Viewing Your Source Video
Select the name of any Event you’ve created in the Event Library and take a look at the
video segments it contains. The video contained in your Events is called source video
because it always remains exactly as you imported it and will not be altered by any
editing you perform in iMovie. It serves as the source for video that you can use to
Video clips appear like
“filmstrips” in the source
Event names are listed
in the Event Library,
separated into days.
Sort Events by hard disk.
Notice that you can “see into” the video by looking at the images stretched across time,
just like looking at filmstrips unrolled on a table. Each “filmstrip” represents a video clip,
or a segment of video that begins at the moment the camera started recording and
ends when it stopped recording. Typically, each Event includes several video clips, one
for each time you started and stopped the camera while recording the Event.
By default, iMovie displays one image for every five seconds of video in a clip; you can
change this setting to “unroll” (expand) the filmstrips further, or “roll them up” (contract
them), depending on how you like to work. The duration of each clip is visible on its
left end as you move the pointer over it.
To expand or contract the filmstrips:
Â Drag the clip thumbnail slider to the right to reduce the number of images displayed
for each clip, making each filmstrip shorter.
Â Drag the clip thumbnail slider to the left to increase the number of images displayed
for each clip, making each filmstrip longer.
Expanding and contracting the filmstrips using this slider does not alter your video in
any way; it only affects the view you have while you’re working.
A series of thumbnail images
joined together like a “filmstrip”
represents a video clip.
A thumbnail image
represents a video frame
within a clip.
Jagged edges indicate that this
clip is continued on the line
below, or from the line above.
Several individual clips, each
showing multiple thumbnail
Playing Your Video
You’ll notice as you move the pointer across the filmstrips that the images in the
filmstrips move and so does the larger image in the viewer. The image in the viewer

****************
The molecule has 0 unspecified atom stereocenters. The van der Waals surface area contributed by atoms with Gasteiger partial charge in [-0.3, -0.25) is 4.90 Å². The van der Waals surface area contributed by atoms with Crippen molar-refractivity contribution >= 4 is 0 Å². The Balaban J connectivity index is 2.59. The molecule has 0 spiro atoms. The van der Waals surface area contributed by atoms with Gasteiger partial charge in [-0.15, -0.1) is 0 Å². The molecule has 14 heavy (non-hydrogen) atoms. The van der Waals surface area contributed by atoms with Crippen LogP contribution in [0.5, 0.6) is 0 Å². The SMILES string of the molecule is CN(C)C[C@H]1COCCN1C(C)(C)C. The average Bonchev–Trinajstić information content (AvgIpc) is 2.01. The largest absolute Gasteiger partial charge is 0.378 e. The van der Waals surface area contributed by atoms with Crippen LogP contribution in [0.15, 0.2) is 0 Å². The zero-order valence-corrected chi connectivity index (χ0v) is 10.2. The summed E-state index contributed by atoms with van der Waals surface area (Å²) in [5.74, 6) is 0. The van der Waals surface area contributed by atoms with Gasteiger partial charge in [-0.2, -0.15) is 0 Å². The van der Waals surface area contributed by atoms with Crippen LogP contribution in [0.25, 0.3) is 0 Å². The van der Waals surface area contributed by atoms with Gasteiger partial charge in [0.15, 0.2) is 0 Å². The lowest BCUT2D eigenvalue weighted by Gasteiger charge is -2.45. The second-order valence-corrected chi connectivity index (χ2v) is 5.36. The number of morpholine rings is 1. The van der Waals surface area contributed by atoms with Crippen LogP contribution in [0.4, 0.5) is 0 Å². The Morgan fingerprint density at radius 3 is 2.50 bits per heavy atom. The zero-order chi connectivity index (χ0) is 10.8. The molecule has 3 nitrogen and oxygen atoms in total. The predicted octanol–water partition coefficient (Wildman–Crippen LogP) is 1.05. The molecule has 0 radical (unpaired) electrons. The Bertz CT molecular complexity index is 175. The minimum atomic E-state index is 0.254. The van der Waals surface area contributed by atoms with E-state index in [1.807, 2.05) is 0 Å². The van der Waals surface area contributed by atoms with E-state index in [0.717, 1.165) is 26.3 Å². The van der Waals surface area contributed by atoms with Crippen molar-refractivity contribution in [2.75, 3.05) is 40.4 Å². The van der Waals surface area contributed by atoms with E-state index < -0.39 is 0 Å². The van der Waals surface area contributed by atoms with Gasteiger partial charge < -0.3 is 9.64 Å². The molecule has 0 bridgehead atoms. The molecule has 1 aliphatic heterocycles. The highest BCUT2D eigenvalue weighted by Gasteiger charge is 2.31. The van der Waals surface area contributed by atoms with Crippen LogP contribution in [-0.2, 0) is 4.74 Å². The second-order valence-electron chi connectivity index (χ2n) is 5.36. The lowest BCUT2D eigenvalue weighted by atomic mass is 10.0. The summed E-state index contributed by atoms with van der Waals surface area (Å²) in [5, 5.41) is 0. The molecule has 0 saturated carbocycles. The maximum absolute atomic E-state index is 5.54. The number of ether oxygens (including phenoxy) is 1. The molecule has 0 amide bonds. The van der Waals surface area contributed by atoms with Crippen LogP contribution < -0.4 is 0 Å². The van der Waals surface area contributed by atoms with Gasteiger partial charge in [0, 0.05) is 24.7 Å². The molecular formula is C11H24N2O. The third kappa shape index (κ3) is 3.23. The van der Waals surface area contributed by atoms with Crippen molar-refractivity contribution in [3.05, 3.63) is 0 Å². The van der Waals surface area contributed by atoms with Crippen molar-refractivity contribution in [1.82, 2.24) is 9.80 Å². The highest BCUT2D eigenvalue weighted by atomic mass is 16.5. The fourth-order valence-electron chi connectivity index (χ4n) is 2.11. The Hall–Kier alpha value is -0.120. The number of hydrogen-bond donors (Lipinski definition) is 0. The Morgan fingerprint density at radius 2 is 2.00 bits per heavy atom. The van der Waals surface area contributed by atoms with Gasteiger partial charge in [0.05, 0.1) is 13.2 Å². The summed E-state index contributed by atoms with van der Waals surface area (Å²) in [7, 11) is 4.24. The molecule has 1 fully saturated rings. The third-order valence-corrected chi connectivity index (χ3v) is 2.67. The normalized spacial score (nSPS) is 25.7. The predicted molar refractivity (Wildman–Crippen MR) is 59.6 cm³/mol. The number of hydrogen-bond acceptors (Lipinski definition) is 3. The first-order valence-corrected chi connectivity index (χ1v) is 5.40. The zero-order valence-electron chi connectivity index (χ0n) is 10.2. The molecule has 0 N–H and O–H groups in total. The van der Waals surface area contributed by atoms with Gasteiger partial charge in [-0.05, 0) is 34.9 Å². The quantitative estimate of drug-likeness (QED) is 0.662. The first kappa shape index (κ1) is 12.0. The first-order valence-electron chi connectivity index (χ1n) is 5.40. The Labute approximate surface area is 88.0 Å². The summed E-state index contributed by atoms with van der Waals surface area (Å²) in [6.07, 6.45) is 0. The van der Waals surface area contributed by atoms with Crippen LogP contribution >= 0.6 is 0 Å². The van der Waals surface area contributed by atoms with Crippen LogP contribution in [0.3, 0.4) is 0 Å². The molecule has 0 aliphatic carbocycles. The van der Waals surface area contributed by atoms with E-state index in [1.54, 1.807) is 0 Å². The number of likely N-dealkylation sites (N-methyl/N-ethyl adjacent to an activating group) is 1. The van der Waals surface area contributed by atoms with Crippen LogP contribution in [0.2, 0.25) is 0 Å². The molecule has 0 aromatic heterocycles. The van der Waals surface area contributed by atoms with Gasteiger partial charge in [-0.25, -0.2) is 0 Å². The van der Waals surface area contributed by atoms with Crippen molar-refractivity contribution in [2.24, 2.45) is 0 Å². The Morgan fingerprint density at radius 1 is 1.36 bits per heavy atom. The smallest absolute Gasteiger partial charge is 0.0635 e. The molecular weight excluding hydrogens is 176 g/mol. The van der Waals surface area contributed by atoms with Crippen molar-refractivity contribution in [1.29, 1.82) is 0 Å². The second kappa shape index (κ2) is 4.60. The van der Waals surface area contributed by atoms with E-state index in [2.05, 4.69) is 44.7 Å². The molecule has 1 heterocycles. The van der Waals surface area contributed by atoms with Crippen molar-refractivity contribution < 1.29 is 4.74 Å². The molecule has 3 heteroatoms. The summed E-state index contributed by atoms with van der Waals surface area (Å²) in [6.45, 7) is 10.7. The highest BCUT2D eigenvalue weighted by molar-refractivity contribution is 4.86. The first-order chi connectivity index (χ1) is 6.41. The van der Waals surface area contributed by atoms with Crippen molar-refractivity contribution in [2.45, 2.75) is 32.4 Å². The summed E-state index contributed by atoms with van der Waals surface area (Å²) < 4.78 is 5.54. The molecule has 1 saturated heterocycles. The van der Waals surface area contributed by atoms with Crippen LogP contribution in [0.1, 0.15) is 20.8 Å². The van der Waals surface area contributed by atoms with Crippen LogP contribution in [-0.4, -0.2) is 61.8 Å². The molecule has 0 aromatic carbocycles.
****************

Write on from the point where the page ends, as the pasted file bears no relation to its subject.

corresponds to the moment of video, or video frame, where the pointer is resting.
Moving the pointer back and forth across the video to watch it play is called
“skimming,“ and it’s a quick way to get an idea of how the video looks.
As you skim through your video, you can hear the audio play back too; it plays
backward and forward as you skim backward and forward. Sometimes this is useful for
finding a particular moment in your video. Other times, you’ll want to silence it.
To silence audio during skimming:
Click the button to silence skimming in the iMovie toolbar, or choose View > Audio
Skimming and make sure the item is deselected in the menu.
To turn on the sound again, click the button again. This affects only skimming and
doesn’t affect the audio playback at normal speed.
You can also play your video at its intended speed.
To play video from any point, do one of the following:
Rest the pointer at the point where you want it to begin playing, and then press the
If the pointer is resting within a yellow selection border, only the selected portion of
the video plays. To play beyond the selected portion of video, place the pointer in front
of the selection before pressing the Space bar.
Double-click the clip at the point you want it to begin playing.
Select any part of a clip, and then choose View > Play.
To stop video playback:
Click anywhere in the iMovie window, or press the Space bar during playback.
To play selected Events from the beginning, do either of the following:
Select any part of a clip, and then choose View > “Play from Beginning.”
Press the Backslash (\) key.
Click to silence audio
Click the Play button below the Event Library.
To play an Event full screen:
Select any part of a clip and then click the Play Full Screen button below the Event
Library to play the Event from the beginning, or press Command (x)-G to begin
playing from wherever the pointer is resting.
To rewind or fast-forward, move the pointer and then click the filmstrip that appears;
skim forward and backward through the filmstrip or press the arrow keys to move
frame by frame.
Press the Escape key to exit full-screen mode.
To play only the selected video, do either of the following:
Press the Slash (/) key.
Choose View > Play Selection.